‘At first the comments hurt and made me sad and embarrassed. But I have to realise there is nothing I can do about it and you don’t know these people, so who cares. You probably won’t see them again anyway.
‘I already know I look crazy. I wake up every day and see myself in the mirror, so I don’t need the added comments I receive.
‘I need people to have more empathy and respect for other people like me.’
Q’Londa’s condition was diagnosed when she was 16 years old and still deals with the effects ten years down the line. The nurse pictured as a child before her ordeal began
Because her condition is caused by hormones released during her period, sometimes Q’Londa’s skin can look perfectly normal compared to when it is scarred and bleeding
The condition has not only affected Q’Londa physically, but also mentally and she frequently questions why she has been chosen to go through this
Although stuck in a cycle of trying to avoid flare ups and doing her best to recover quickly when they do happen, Q’Londa has tried to remain positive.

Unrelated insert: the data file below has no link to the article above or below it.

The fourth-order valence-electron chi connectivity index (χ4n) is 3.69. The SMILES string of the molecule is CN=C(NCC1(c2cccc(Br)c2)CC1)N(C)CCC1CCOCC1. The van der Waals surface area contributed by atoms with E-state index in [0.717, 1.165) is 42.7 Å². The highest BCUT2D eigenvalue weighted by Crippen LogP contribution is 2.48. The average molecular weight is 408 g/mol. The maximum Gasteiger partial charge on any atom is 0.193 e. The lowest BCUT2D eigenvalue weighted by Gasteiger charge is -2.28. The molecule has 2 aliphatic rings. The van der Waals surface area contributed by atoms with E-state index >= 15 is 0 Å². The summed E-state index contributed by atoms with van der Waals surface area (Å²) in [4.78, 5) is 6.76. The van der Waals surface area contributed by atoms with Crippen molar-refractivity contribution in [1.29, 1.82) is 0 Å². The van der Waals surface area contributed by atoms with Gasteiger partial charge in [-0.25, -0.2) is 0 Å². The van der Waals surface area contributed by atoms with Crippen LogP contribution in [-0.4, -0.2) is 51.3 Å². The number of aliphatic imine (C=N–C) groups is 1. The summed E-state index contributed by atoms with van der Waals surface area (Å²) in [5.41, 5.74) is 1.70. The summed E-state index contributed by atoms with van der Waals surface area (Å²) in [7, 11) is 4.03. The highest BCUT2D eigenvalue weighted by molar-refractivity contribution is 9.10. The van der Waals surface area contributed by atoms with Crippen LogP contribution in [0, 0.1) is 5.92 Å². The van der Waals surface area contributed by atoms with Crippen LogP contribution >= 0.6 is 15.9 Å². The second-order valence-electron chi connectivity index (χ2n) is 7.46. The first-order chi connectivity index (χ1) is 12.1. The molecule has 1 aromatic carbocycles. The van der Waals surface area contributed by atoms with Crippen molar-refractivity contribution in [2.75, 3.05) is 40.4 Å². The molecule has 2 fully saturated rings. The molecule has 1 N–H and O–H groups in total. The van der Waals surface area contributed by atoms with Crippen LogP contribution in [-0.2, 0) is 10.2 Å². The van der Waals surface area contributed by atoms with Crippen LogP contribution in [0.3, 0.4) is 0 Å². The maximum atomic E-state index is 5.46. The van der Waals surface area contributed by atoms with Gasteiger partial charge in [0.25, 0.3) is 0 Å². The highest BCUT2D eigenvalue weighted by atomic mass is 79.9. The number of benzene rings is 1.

As for the future, the treatment options are limited. However, giving Q’Londa low doses of chemotherapy has been suggested as a potential option and she is willing to try this.
This would work putting her in early menopause, keeping her from having a period and would theoretically keep her from having future reactions to her hormones.
‘Me sitting feeling sad and depressed about this isn’t going to make it go away so I choose to try and find the silver linings in this situation,’ Q’Londa said.
‘I crack jokes and my siblings pick on me because you’ve got to make the best out of a bad situation.’
She said they joke about her being ‘part zombie’ and the skin re-healing on her face is ‘nature’s way of giving me a free face lift’.
‘For it to be ten years later and nothing has changed is hard. They’re throwing the idea around of freezing my eggs and putting me on low dose chemotherapy to put me in menopause.
While now in a happy relationship with boyfriend Ashton, 28, Q’Londa – pictured enjoying some free time at the fair – admits that her condition has freaked out previous boyfriend
The 26-year-old nurse says people have said ‘what’s wrong with her’, ‘Eww, why are you covered in scars?’ and ‘No one is going to love you looking like this’ when she has walked by
Q’Londa describes the pain of her flare ups as like ‘someone has set me on fire’ but sadly, because her condition is triggered by her hormones, there is very little she can do to treat it
‘This would shut my body down and keep me from having a period and would keep me from having future reactions.
‘I’m excited to see a doctor who deals with my condition. I’m excited what steps we will take next.
‘At this point I’m open to any and every suggestion because I would not wish this upon my worst enemy.
‘The positive comments I receive make me feel happy and loved. They make me feel like I’m just like everyone else.’